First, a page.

Hugely anticipated TV show isn’t what it should be
FRANKLY, it's a bit disappointing.
And not just because The Romanoffs is the follow-up project from Mad Men creator Matt Weiner, a man who showed a prodigious skill for making extraordinary TV with his last series.
It would be a bit disappointing even if it were from someone less burdened by the weight of expectations.
The much-vaunted anthology series debuted on Amazon Prime Video last Friday with two episodes, with the remaining six to be dropped on the streaming service every week.
The conceit is that it's a series built around people who claim to be descendants of the Russian Romanov royal family, who were infamously slaughtered by the Bolsheviks in 1918.
(Of course, rumours persist that one of the young princesses, Anastasia, made it out alive.)
All eight episodes are 90-minute stand-alone chapters with seemingly nothing to tie them together other than the thread of the Romanov connection (the series uses both spellings).
Except, John Slattery has already briefly turned up in episode two as a Romanov expert giving a lecture on board a cruise liner and he is also credited in another episode.
And the last episode of the series is tantalising titled, "The One That Holds Everything". So there may be a through-line that's not yet apparent in the three episodes made available for review.
The first episode, "The Violet Hour", is set in Paris and concerns an old woman named Anastasia (Marthe Keller) who claims to be a Romanoff. She's rude, demanding and generally insufferable.
But she's suffered by her American nephew Greg (Aaron Eckhart) because she owns an enormous, labyrinthine apartment in Paris and a Faberge egg, which was apparently smuggled out of Russia during the revolution, and he is her only heir.
When hijab-wearing Hajar (Ines Melab), the umpteenth caretaker, arrives to assist Anastasia, the old woman tells her to go away and "take your bombs". Among her many racist taunts is when she goads Hajar about the crescent shape of croissants as a symbol of Christendom's past military successes over Islam.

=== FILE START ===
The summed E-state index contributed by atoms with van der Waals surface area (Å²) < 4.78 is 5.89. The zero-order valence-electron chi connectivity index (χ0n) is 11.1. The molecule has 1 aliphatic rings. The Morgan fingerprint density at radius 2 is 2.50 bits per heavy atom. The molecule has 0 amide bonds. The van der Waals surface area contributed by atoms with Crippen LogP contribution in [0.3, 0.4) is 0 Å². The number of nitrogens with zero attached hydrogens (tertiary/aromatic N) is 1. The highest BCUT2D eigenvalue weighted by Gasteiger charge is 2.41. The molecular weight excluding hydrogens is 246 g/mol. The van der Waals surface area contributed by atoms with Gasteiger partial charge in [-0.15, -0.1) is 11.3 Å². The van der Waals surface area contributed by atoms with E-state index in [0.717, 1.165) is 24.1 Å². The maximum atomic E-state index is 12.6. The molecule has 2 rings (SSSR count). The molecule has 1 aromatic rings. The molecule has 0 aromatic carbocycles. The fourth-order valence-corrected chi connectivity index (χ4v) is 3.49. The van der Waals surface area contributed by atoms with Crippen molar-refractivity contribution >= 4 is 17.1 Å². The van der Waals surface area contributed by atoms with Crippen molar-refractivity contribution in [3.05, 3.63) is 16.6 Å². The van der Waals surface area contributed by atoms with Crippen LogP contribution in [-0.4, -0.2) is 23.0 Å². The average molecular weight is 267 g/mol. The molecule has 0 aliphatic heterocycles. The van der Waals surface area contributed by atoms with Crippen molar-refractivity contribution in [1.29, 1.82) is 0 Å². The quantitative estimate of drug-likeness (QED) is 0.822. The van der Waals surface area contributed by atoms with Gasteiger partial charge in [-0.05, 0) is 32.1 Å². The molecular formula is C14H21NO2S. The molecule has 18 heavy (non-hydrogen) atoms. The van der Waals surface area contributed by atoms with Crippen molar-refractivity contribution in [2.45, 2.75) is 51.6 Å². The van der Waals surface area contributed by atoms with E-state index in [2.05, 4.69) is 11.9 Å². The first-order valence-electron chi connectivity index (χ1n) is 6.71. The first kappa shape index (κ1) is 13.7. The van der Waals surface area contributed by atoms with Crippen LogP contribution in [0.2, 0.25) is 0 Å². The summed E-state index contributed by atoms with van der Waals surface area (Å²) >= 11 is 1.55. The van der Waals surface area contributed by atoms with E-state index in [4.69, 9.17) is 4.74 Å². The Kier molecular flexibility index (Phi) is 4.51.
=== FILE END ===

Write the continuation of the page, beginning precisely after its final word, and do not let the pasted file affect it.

In return, Hajar is patient towards Anastasia, despite the barrage of insults. It's not hard to see where this story goes. They find a connection because they're both outsiders. But the deeper story about immigrants, isolation and acceptance is glossed over with a bizarre fairytale ending.
In the second episode, in middle America, Michael Romanoff (Corey Stoll) and his wife Shelley (Kerry Bishe) are stuck in a rut and already in marriage counselling. He never wants to do anything and is clearly resentful of his wife's financial position.
When he attends jury duty, he's enchanted by a fellow juror Michelle (Janet Montgomery) who has a penchant for true crime. He manipulates the situation so that the group continues to deliberate an open-and-shut case and Shelley leaves town solo for a cruise they were both booked on. It leaves him free to pursue an affair.
The cruise is a meeting of the Romanov Association, a society of mostly older folk who desperately clutch onto their tenuous link to an anachronistic hierarchy and world they feel entitled to but were robbed of - it's a toxic privilege but one, much like the immigrant story in the first episode, that Weiner only scratches at the surface of.
There are lectures and grand balls and a grotesque re-enactment of the Romanov massacre staged by actors with dwarfism.
In both episodes, while the performances are all excellent, especially from Melab, Keller and Bishe, the characters don't feel as developed as they should be when they're as long as a movie.
And the endings, especially in the first episode, feels very rushed and narratively unjustified.
The third episode, "House Of Special Purpose", stars Christina Hendricks as Olivia, an actor playing the late Alexandra Romanov, the murdered last Empress of Russia, in a miniseries shooting in Austria, and Isabelle Huppert as Jacqueline, the difficult and unhinged director.
It's tempting to read Jacqueline's intimidating techniques as a director as a rebuttal or commentary on Weiner's own #metoo moment, for which he was accused of sexual harassment and for being an "emotional terrorist" during Mad Men, but The Romanoffs' production was largely done by the time the allegations came out.
It has supernatural tones and recalls Roman Polanski's Repulsion or George Cukor's Gaslight. It's a much more consistent and compelling episode, one that, hopefully, hints at stronger chapters in The Romanoff's second half.
Mad Men was renowned for its deep characterisation and how those characters fit into the changing social milieu of the 1960s, a period of rapid change. It was smart, insightful and beautiful to look at.
So far, The Romanoffs is beautiful to look, with the rest of the qualities that made Mad Men so great remaining elusive.
It's a sumptuous production with scale - it filmed all over Europe, the US and Asia with its expensive budget and it's attracted incredible talent, on and off screen. Weiner also directed and wrote or co-wrote all the episodes. But will that be enough?
In "House Of Special Purpose", Olivia and Jacqueline chat about being heard but having something to say. For now, The Romanoffs doesn't have much to say. Let's hope that in time it will.
The Romanoffs is streaming now on Amazon Prime Video.
Share your TV and movies obsessions with @wenleima on Twitter.